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Wednesday, September 20, 1960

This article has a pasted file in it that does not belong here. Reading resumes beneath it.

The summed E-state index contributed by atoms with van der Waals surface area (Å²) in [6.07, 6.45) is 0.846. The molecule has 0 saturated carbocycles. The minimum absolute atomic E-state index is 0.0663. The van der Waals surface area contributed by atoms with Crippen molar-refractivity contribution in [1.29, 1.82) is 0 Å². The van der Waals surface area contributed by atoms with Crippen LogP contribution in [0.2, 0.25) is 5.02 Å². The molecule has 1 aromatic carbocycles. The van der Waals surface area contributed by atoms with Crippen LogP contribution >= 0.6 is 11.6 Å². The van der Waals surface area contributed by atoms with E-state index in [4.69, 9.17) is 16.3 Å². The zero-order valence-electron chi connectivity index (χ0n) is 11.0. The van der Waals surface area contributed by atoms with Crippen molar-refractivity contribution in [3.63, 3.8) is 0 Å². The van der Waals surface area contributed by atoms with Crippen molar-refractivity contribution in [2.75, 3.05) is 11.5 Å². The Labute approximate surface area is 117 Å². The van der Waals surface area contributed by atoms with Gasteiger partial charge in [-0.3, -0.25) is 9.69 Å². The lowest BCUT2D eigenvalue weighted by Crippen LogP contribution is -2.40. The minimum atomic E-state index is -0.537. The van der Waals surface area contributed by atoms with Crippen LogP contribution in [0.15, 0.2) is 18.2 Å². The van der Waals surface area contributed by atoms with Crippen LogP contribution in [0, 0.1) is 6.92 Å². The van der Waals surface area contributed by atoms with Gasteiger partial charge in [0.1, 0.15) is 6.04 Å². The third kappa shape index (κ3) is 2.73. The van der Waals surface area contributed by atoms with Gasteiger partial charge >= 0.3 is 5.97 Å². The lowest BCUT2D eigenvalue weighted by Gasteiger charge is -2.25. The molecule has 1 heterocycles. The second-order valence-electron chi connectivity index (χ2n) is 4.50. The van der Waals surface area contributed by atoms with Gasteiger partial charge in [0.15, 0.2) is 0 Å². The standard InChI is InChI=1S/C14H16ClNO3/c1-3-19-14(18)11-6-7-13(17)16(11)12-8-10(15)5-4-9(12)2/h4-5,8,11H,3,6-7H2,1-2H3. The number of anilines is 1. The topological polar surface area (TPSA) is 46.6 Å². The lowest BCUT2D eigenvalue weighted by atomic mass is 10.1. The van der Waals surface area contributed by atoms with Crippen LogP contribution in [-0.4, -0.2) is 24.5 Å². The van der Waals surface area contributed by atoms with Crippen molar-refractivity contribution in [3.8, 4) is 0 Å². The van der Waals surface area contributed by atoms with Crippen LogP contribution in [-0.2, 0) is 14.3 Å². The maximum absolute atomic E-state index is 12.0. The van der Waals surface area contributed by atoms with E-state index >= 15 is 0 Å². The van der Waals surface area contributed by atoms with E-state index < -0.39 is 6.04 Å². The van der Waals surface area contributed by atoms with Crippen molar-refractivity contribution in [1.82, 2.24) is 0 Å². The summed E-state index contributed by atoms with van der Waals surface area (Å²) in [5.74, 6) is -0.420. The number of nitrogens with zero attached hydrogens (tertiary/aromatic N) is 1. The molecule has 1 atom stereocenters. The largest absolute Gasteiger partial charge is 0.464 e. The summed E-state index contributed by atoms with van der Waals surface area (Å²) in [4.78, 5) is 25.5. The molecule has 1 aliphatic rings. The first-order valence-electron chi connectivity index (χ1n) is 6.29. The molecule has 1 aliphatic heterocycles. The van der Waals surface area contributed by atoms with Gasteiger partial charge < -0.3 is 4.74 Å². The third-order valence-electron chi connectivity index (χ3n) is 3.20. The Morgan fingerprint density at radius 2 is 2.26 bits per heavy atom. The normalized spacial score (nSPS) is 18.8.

Writers Needed George Norford's Story Tells How To Be Made By Alvin E. White NEW YORK (ANP) Everybody feels that writing urge sometimes! And from Broadway to Hollywood there's a need for new blood in the field particularly the playvvriting field. But even with talent, making the grade as a playwright is a hard weary job Let's take the story of George Norford as it was told to me it's rough but it's true! George, as we call him, or Lieut. Norford as the boys called him in the Pentagon where he was an information officer, is one of those rare birds, a chap who writes plajrs and a rarer bird because he happened to be non-white! Writers are a dime a dozen (what is that, Al) but a playwright is something different. Let's investi gate I In plays, not only do you have to create characters, you have to give them life, words and action. After you've decided upon your characters assuming you have a plot to work on, then come the technicalities that drive men nuts. A playwright must know the things to be used in his play. They are called props he has to de scribe them and enumerate them and tell where, when and how they are to be used he has to guide the footsteps of his charact ers on across, tip, down and off stage. He must be familiar with stage directions necessary to keep the traffic flowing freely and the icting forecful his words must be real he can't have too many fan tastic ideas, (a la Eugene O'Neill and his "Iiceman Cometh," etc.) Then, when the darned thing ready to be typed, the typist is further bedevilled. She has to type all action in red, all dialogue in black or vice versa (what ever it- is, it's a vice!) So much for that. Now back to our good friend, George. Impressed witfck the success of "Life With Father", George de veloped another angle minus any color business. It was straight comedy and he called it, 'Im told, I didn't see, "The Head of the Family." After playing around with the thing a couple of months or so George got a hearing from, fa mous George Abbott, who has produced more stage hits than dog has fleas. Abbott, was keen on the Nor ford idea and liked it immensely, He called in an associate, another man whose first name was George but his last name escapes us, they conferred on the Norford opus Both liked it. They wanted-it and pretty' soon the weekly papers which cater to our folk, were tell Hard Grade Is ing a story that the play had been purchased to be presented on Broadway this fall! Norford was hailed as a brilli ant, coming, playwright. His pict ure appeared' in all of our papers. Columnists heaped fulsome praise 011 Norford's head. So what happened? Norford was called in by the other two Georges. He was told his play needed a little doctoring. "We're experienced producers," they said, and we know what Broadway will take." Of course, Norford ac epted their judgement, he did not demur a whit when asked to re write the whole play. This time from an angle that appealed to the two white Georges! That was just the beginning. What else happened If I am not wrong, and George Norfard is too good a friend to do him an injustice, he re-wrote the damned play no less than six times. Each time a professional play typist put in ship-shape after he doctored it. The producers wanted George to let them take the play, hire a collaborator to do what they wanted and then perhaps, perhaps say, when the thing did hit Broadway, there would be no mention of George Norford as the play's author. George would have a fat bankroll, plus some of the royalties, but the white producers and collaborator would have an other hit to their credit. The last time I heard of "Head of the Fa mily" it was to be produced on the Straw Hat curcuit (summer theaters to you) sometime this month, September. But back again tothe producers and the author. If I make no mis take, Norford spent the entire a mount (five figures, I'm told) on trying to rewrite his play to suit somebody else's idea. Had Nor ford given in to the suggestion that a collaborator be permitted to rewrite the show, his name not appear anywhere as author and his play would not be a refer ence for future work. (That' why you see that long tiresome list of names on movies -who did this and who did that, how come and why they are reference for future jobs.) But George Norford would have been out in the cold like too many other colored writ ers, musicians and artists. He would have been living on the godness of some white person who reaped the bonanza made possible by another. If you don't get what I mean, let's go back to "Harvey" which is rated tops for Mary Chase, don't saw she did get the idea there, but lots of us remember the old vaudeville skit where the tall slim black face comedian walked THE OHIO DAILY EXPfttiSS Fights Own Dog To Protect -hildren CHICAGO (ANP) A fighting man wrestled his own pet chow dog last week to keep it from at tacking several children playing nearby. Risking his life, Oliver Jones fought his dog, Blackie, suffering several bites including a deep gash. None of the children were hurt. Rescuers had to apply a tourni quet to Jones to stop the fl:.w of blood and save his life. It all started after Jones had tied his pet to a truck while he was working. Blackie broke lose and started toward the children. Grabbing the dog the collar, Jones scolded him, but the dog turned on his master. To keep the dog away from the children Jones fought him, suffer ing bites in the left forearm and leg, and a gash in his wrist. The tourniquet was applied to stop bleeding in the wrist. Trie master was saved when police arrived in answer to a call by neighbors. He was rushed to Englewood hospital. into a "speakeasy". When he call ed for a drink, he also asked for one for his phanton friend who was standing beside him. The bai1 tender would come over and run his hand all over the spot where the phantom friend was supposed to be never finding him. Audien ces all over the south in jim-crow theaters roared over that gag 30 years ago. A similiar idea was of a ihantom rabbit was incorporated inlo the play "Harvey". It made Ml Chr^e jpendently rich. here's I Children trapped the dog in a garage later, and he was turned over to the Animal Welfare lea gue. The youngsters saved the dog's life when Police Officer John O'Donnell was about to shoot him. Sues School Prexy For Beating Son CHICAGO (ANP)— Suit was filed in superior court here last week by Mrs. Cora Lee Sawyer, mother of seven, asking $1-5,000 damages aginst Norman Anderson, principal of Webster Elementary school, for "knocking down and kicking her 10 year old son, Ar thur, two years ago. The incident took place when Arthur was a student in the filth aide. Arthur said the principal disciplined the fifth graders tor making too much noise by making them march up and down fi o n their third floor classroom to tin g-round. several times. Anderson is then said to have ordered e ciass back to its room with instru ctions to remain perfectely quiet. Several minutes later, Anderson entered the room and heard Ar thur humming to himself. Arthur said the principal grabbed him, beat, him with his fists, knocked hi. to the floor and kicked hint several times. The boy fled home and return ed with his mother, whom the principal told that he son was in corrigible. He denied beating o kicking the boy. Two students, Velma Murphy, 12 and Mary Lee Sawyer, 13, testi fied in support of Arthur's story, airs. Ruth Lattimer, the teacher, uiso corroborated the charge. Anderson, however, maintain his innocence. how Figi TEr*« Mississippi Fugitive Free LOS ANGELES (ANP) Federal Judge James Carter last week freed a Negro fugitive who es caped from a Mississippi prison in an extradition case. The libera ted man is Eugene Backstron, known in Mississippi as Nathan Scott. Backstron escaped from the Del ta prison in 193G while serving a life sentence on conviction of armed robbery. He told the court that he war forced to trial with out an attorney, and forced to confess. For best results advertise in LUCKY DATES Lucky Days -Lucky Hours MADAM LAMAR 5724 West Third St. Me-7607 READER and ADVISER My work speaks for itself. Special Reading $1.00 Guaranteed Satisfaction A B1C BAR-B-QUE 1-109 W. Fifth St. Friday, Sept. 22, 1950 GAMES FOR ALL FOR SALE HOME BAKED PIES Come One Come All Enjoy Yourselves Start 12:00 Noon Sponsored By The First Aid Club rm MPT "FT* O oys and Girls to earn money SCHOOL AMY WE MIL Y EXPRESS CALL AT 1007 GERMANTOWN ST.